Naples, Fla.: Find hidden nooks of the rich snowbirds
NAPLES, Fla. - This is where the golden parachute lands. And the private jets. And the snowbirds.
A breezy 85 degrees in early December, this elegant southwest Florida Gulf Coast city draped along 16 miles of sugar-sand beaches is relatively empty at the moment. Nobody is sitting outside at the caviar lounge on Fifth Avenue South. A beach umbrella has elbow room. You can even find a parking place for your Porsche.
All that is about to change, of course.
Naples, a darling of winter, is ready for its annual close-up.
Just after New Year's Day, Collier County's population jumped by about a third, with thousands of snowbirds flocking to Naples and nearby Marco Island.
What's new here? The Detroit Symphony will perform at the Naples Philharmonic Center for the Arts on March 4. The Naples Zoo got honey badgers and may get an anteater. The botanical garden is getting new orchids. Residents still complain about too many private jets flying over the beaches. And algae in the gulf, the red tide, has been lurking again offshore.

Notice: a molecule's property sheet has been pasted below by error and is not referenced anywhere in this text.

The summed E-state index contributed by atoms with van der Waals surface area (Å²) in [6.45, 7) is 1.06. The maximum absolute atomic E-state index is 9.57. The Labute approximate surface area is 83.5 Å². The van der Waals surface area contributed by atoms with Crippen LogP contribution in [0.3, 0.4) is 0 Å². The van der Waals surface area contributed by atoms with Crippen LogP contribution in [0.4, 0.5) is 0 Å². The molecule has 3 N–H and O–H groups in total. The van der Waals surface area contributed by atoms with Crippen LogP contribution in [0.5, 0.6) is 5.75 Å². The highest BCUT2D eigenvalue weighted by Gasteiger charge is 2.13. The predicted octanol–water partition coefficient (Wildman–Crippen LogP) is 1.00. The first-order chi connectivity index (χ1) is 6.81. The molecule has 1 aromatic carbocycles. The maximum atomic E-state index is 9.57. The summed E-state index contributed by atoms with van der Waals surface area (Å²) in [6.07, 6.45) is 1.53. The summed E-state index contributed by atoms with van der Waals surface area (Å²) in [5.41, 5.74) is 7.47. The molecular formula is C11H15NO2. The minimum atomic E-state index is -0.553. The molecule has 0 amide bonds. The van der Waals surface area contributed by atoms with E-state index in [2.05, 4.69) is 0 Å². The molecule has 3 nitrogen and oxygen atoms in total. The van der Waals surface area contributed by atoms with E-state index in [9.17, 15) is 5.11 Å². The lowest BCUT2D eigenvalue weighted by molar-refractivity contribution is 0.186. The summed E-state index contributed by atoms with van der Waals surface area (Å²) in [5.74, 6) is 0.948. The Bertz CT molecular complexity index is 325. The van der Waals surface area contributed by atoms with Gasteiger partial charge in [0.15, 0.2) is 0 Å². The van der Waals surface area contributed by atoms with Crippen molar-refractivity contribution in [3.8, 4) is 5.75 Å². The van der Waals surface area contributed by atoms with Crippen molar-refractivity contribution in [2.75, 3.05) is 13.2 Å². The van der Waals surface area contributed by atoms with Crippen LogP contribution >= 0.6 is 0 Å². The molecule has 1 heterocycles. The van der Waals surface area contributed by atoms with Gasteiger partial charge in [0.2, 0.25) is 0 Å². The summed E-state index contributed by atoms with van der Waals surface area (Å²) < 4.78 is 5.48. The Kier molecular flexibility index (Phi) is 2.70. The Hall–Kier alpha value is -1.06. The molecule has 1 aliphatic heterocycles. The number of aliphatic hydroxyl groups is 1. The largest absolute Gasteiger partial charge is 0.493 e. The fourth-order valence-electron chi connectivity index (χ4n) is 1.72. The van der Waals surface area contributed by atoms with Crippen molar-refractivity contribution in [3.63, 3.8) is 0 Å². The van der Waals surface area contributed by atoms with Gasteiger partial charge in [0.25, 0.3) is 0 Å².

Other than that, Naples is pretty much cushy money, shopping, going out to eat, and golf.
In other words, absolutely nothing like real life.
With an average January temperature of 76, warmer than Miami, Naples reliably has some of the best wintering weather in the nation.
This town also has a refreshing European feel. Walk along the street and you can hear French, proper British English, and German.
Naples in 2013 made the list of Forbes Magazine's "top 25 places to retire rich," which noted that 42 percent of its residents were 65 and older.
For all its popularity, Naples is something of an insiders' town. Yes, you can shop on the main avenues. But beyond that, a lot of restaurants, shops, and beach access points are fairly hidden.
Locals know you can reach a stretch of beach called North Gulf Shore by taking back streets, but it's unlikely a day visitor would find it. Locals know about the romantic patio at Alexander's, but the restaurant is hidden in what looks like a strip mall and doesn't advertise. Many of the region's touted 90-plus golf courses are private. Even the hotels are low-key. Beyond a basic series of Hampton Inn-type spots on U.S. 41, the big hotels are the Waldorf Astoria and the Ritz Carlton, both tucked away far off the main drag.
Even Naples' downtown attraction, Tin City, is a bit hidden. It is a warren of shops and restaurants in what used to be the fish-processing shacks at the harbor. The other day, I sat there at an outdoor restaurant eating sweet local pompano for lunch. Just then, a private jet flew low overhead in a blue sky. A tour boat glided past in the sapphire water. Pelicans preened on dock pilings, fluffing their glossy feathers in the 84-degree sunshine.
It's a rough life, but somebody's got to live it.